The Watchmaker's Art
From the Print Edition:
Wayne Gretzky, Mar/Apr 97
The young watchmaking student peered at the shiny Rolex Oyster he had just received in honor of his academic achievements. Most recipients of such an exquisite timepiece would have eagerly and proudly wrapped it around their wrist, but Franck Muller was no ordinary student. The Swiss teenager proceeded to take the watch apart, piece by piece, until all the components lay scattered by his side. Looking around the table, something seemed amiss, something gnawed at him. There was something missing in that watch, he thought. Drawing on the knowledge he had acquired in the preceding three years, he began to reconstruct the watch, but not before adding an invention of his own. By the time young Franck had put the watch back together, it had been transformed into the world's first Rolex Oyster retrograde perpetual calendar wristwatch in history.
Two decades, 18 "world premières" and four patents later, Franck Muller has become one of the world's most highly regarded makers of mechanical watches. His swift rise through the horological ranks has been nothing short of phenomenal, and his creations for the wrist are arguably the most complicated timepieces in existence today. From double-faced chronographs to watches that can tell the time in three different countries, from perpetual calendars to "minute-repeaters" that chime the hours, quarters and minutes, the man who calls himself the "Master of Complications" hasepitomized the revival of the Swiss watch industry that just a few short years ago was practically left for dead.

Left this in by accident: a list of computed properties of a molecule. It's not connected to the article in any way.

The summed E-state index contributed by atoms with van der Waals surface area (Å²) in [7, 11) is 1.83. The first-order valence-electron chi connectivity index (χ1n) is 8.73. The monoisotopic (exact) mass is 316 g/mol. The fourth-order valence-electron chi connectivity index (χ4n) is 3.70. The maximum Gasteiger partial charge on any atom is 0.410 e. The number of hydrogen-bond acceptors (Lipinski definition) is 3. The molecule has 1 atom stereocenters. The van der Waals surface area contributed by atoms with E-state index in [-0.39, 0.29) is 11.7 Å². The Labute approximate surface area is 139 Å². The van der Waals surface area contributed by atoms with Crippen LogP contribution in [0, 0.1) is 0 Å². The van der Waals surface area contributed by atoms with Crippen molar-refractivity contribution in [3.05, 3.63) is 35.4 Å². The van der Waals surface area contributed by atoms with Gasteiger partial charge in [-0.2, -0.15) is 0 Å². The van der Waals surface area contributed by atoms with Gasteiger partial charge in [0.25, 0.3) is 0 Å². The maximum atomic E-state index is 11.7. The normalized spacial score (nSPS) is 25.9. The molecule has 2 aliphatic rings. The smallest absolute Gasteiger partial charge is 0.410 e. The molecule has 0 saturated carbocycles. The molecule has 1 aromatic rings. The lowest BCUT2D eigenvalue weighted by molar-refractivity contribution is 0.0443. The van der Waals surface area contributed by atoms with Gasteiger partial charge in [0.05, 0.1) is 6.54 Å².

Muller, 38, is almost an anomaly in the staid old world of mechanical watchmaking, which traditionally has been dominated by companies that in some cases trace their roots back more than a century. With the exception of perhaps Daniel Roth or Gerald Genta, Muller is one of the few watchmakers today who has carved out a reputation for himself at the top end of the horology hierarchy. His success stems not only from the watches themselves--which are both technically oriented and classic in appearance--but from savvy, hands-on salesmanship as well. He has earned the respect of his peers and generated a faithful following among collectors, including a handful of celebrities like Demi Moore and Elton John.
"This is a case, like an artist, where people instantly are recognizing his talents," says Bertram Kalisher, the curator of exhibitions at the American Clock and Watch Museum in Bristol, Connecticut, and the executive editor of Watch and Clock Review and Chronis. "His designs are way above commercial watches. They're just works of art. His dials are magnificent, his case designs are wonderful shapes. And when you delve into the inside, they're backed up with unique complications."
As the central player in Franck Muller Technowatch S.A., Muller can't rely on the age-old reputation of a Patek Philippe or a Jaeger-Le Coultre; everything is riding on his shoulders. He believes in the hands-on approach, whether he's schmoozing with a potential customer--his watches start at $4,800 and head into the stratosphere--or working with the young watchmakers who turn his conceptions into reality at his workshop in Genthod, a serene village just outside of Geneva. Those conceptions can take him up to a year to design and manufacture before they emerge as a new world première. The man professes to put in 12-hour days, seven days a week, but even after 23 years of manipulating some of the earth's tiniest mechanisms, he still thrives on the challenge of discovering a new breakthrough.